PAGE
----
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This article was fact-checked by our editors and reviewed by Christina Taylor, MBA, senior manager of tax operations for Credit Karma Tax®.
Homeownership may be a key component of the American dream for many people, but it’s one that doesn’t come cheaply.
At the end of 2017, U.S. consumers owed $8.88 trillion in mortgage debt and $444 billion on home equity lines of credit, according to a fourth-quarter 2017 report by the Federal Reserve Bank of New York’s Center for Microeconomic Data.
Many homeowners have long relied on being able to deduct mortgage and home equity interest from their federal income taxes as a way to help defray the cost of homeownership.
In fact, the U.S. Treasury Department estimates that in 2017, taxpayers deducted $63.6 billion in mortgage interest on owner-occupied homes thanks to the mortgage interest deduction. This popular deduction is changing significantly thanks to changes to the tax code. Far fewer taxpayers may be eligible to claim it and many who do will face new limitations.
The big picture
Changes to the mortgage interest deduction are just the tip of the iceberg when it comes to the impact of tax reform on homeowners, some experts say.
“Homeowners lost some significant deductions,” says Paul S. Herman, owner of Herman & Company CPAs, PC in White Plains, New York.
The loss of these deductions may affect not just individual owners, but the entire real estate market.
“Because many of these deductions were initially introduced to incentivize people to invest in purchasing a home, the removal or limitation of deductions may impact people’s decisions to buy homes,” says Lydia Desnoyers, founder of Desnoyers CPA LLC in Miami, Florida.
Whether you own your home already or are thinking of buying, here are five key changes to the tax code that impact the financial realities of homeownership beginning in 2018.
New limits on mortgage interest deduction
Prior to tax reform, you could deduct interest on loans up to $1 million (up to $500,000 for those married filing separately) used to purchase, build or substantially improve a qualified residence. The IRS views that type of loan as “acquisition indebtedness.” Prior to tax reform, you could also deduct certain interest when you refinanced that acquisition indebtedness.
Under tax reform, if you take out a new mortgage between Dec. 31, 2017, and Jan. 1, 2026, you can only deduct the interest on up to $750,000 of that acquisition indebtedness ($375,000 for those married filing separately).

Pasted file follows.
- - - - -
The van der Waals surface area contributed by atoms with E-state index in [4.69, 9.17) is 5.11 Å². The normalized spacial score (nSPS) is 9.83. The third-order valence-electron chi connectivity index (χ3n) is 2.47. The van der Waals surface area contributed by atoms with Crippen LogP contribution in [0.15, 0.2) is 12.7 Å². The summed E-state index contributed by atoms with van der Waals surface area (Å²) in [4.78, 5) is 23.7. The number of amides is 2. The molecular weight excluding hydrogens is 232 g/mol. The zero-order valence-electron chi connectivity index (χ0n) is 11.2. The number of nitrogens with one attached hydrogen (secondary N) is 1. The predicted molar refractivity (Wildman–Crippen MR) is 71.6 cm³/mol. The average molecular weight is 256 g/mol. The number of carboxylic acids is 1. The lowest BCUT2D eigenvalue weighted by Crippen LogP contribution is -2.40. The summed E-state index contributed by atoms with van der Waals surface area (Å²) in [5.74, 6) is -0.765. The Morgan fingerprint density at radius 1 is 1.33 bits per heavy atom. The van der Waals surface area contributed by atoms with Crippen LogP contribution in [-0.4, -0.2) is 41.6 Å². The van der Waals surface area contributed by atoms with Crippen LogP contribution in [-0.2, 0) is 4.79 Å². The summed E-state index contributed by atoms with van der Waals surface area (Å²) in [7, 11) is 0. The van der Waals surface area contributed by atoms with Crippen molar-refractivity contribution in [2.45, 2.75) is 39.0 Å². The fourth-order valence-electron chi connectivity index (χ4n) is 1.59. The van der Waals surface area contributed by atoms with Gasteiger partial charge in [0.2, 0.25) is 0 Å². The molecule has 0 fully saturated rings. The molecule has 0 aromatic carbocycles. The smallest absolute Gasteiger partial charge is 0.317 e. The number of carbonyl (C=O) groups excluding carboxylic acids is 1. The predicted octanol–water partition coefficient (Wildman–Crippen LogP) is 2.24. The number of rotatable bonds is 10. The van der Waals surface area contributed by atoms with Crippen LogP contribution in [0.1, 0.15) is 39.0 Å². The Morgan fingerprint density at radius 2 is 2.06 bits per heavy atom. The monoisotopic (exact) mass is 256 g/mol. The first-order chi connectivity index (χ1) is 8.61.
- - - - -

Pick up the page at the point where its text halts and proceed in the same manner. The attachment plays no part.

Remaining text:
However, if you took out a mortgage before Dec. 15, 2017 and closed on the purchase prior to Jan. 1, 2018, it’s grandfathered in under the old limitations.
Changes to deduction for home equity loans
Of course, loans to acquire a home aren’t the only kind of home-related loan; there are also home equity lines of credit, or HELOCs. You can borrow against the equity in your home for purposes such as making renovations or consolidating other forms of debt.
Before tax reform, homeowners could deduct the interest on up to $100,000 of home equity debt for a qualified residence ($50,000 for married taxpayers filing separately). The amount of home equity debt also couldn’t exceed the fair market value of the property less the acquisition indebtedness.
Tax reform temporarily eliminates the deduction for interest on home equity debt for some homeowners, even for those whose loans predate tax reform. The suspension ends for tax years after Dec. 31, 2025.
However, the IRS has recently said that many homeowners may still be able to deduct interest for home equity loans. “The Tax Cuts and Jobs Act of 2017, enacted Dec. 22, suspends from 2018 until 2026 the deduction for interest paid on home equity loans and lines of credit, unless they are used to buy, build or substantially improve the taxpayer’s home that secures the loan,” the agency said.
Higher standard deductions = fewer itemizers
To claim the mortgage interest deduction, you must itemize your deductions. And itemizing generally only makes sense if your deductions exceed the standard deduction.
For the 2017 tax year, the standard deduction was $12,700 for those married filing jointly or those filing as a surviving spouse, $9,350 for heads of household, and $6,350 for single filers and those who are married filing separately.
For tax years between Jan. 1, 2018, and Dec. 31, 2025, the standard deduction increases to $24,000 for those married filing jointly, $18,000 for head-of-household filers and $12,000 for all other individuals.